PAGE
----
WE HAVE known for months of President Joe Biden’s willingness to resume the nuclear deal with Iran. These efforts, which date back to the Obama era and were dismantled by former President Donald Trump, open the door for the ayatollahs’ theocracy to grow massively stronger.
However, we now learn from a senior executive of Vitol, the largest independent crude oil trader, that Biden may allow Iran to sell its oil on the international market without something in return. Specifically, Mike Muller, Vitol’s head of Asia, said in a podcast that “Uncle Sam could allow that oil to flow.”
“If midterms are dominated on the need to lower U.S. gasoline prices, turning a blind eye to sanctioned barrels flowing in the international market would probably be something we would see,” Muller said.
Muller’s words are not to be taken lightly. In fact, in February of this year Biden announced waivers to the sanctions already in place with Iran, with the purpose of making it more comfortable for the theocratic regime to sit down and negotiate with the United States.
All these efforts only bring legitimacy to Iran, and it is not a regime to be underestimated. Iran is a medium-sized power in the Middle East, with a view to becoming the decisive great power in the region. And its primary motivation is the ideological and religious fight against Israel, a nation it aspires to destroy. In that cause, Iran has funded terrorist groups throughout the Middle East and the world.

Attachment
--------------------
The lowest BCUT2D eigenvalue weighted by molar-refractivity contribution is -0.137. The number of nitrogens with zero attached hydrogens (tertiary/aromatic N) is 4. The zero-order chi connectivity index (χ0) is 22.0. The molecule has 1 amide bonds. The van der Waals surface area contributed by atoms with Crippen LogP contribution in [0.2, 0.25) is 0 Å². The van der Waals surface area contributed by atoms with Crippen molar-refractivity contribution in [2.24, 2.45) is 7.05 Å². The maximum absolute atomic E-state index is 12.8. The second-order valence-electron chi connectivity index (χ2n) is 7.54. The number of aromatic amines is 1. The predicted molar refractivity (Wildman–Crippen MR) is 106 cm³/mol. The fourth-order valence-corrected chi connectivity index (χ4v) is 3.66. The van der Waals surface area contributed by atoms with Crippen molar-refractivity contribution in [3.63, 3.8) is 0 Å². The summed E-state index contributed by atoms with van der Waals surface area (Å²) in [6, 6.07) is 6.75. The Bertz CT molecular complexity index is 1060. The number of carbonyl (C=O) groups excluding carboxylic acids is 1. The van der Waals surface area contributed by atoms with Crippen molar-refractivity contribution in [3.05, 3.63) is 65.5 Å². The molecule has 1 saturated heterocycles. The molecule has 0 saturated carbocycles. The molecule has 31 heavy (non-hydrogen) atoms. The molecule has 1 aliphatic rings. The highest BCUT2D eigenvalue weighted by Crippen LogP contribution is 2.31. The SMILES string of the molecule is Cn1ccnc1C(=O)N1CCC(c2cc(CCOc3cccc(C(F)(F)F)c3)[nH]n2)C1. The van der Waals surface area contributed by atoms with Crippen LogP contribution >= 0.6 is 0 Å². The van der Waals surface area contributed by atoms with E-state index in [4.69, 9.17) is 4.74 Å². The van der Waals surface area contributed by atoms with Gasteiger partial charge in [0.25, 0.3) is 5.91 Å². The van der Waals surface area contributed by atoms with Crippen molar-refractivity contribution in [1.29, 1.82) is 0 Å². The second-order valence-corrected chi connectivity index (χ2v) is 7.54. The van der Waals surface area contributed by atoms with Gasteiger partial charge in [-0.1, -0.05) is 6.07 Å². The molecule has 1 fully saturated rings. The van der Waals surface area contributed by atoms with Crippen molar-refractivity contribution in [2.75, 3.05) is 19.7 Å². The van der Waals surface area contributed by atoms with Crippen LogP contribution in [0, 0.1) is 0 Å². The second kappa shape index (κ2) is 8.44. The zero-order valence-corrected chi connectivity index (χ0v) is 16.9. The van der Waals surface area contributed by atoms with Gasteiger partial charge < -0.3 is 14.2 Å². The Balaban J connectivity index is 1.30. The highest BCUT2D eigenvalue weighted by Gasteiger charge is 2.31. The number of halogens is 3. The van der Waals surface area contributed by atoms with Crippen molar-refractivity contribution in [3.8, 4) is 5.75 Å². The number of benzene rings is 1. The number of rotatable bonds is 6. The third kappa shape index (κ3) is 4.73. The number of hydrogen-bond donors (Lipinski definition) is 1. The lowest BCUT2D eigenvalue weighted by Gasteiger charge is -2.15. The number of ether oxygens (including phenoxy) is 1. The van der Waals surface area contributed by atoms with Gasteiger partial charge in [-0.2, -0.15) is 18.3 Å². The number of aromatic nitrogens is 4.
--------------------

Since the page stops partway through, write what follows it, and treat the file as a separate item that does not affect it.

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From the Revolutionary Guards, Hezbollah, Hamas and Al Qaeda to other militias and political-terrorist organizations throughout the world have received support from Iran’s supreme leader. Right now, the greatest threat to the survival of Israel — a key ally of Washington and a bulwark against Arab extremism — comes from Tehran.
The easing of sanctions, dialogue meetings or the naivety of believing that Iran will respect eventual nuclear agreements are only impulses that end up strengthening the terrorist power of the theocratic regime. The White House understands this very well and, despite the claims of sectors of Israeli society and political figures such as Netanyahu, insists on continuing its flirtation with Ali Khamenei and his president, the radical Ebrahim Raisi.
Orlando Avendaño is the co-editor-in-chief of El American. He is a Venezuelan journalist and has studies in the History of Venezuela. He is the author of the book Days of submission // Orlando Avendaño es el co-editor en Jefe de El American. Es periodista venezolano y cuenta con estudios en Historia de Venezuela. Es autor del libro Días de sumisión.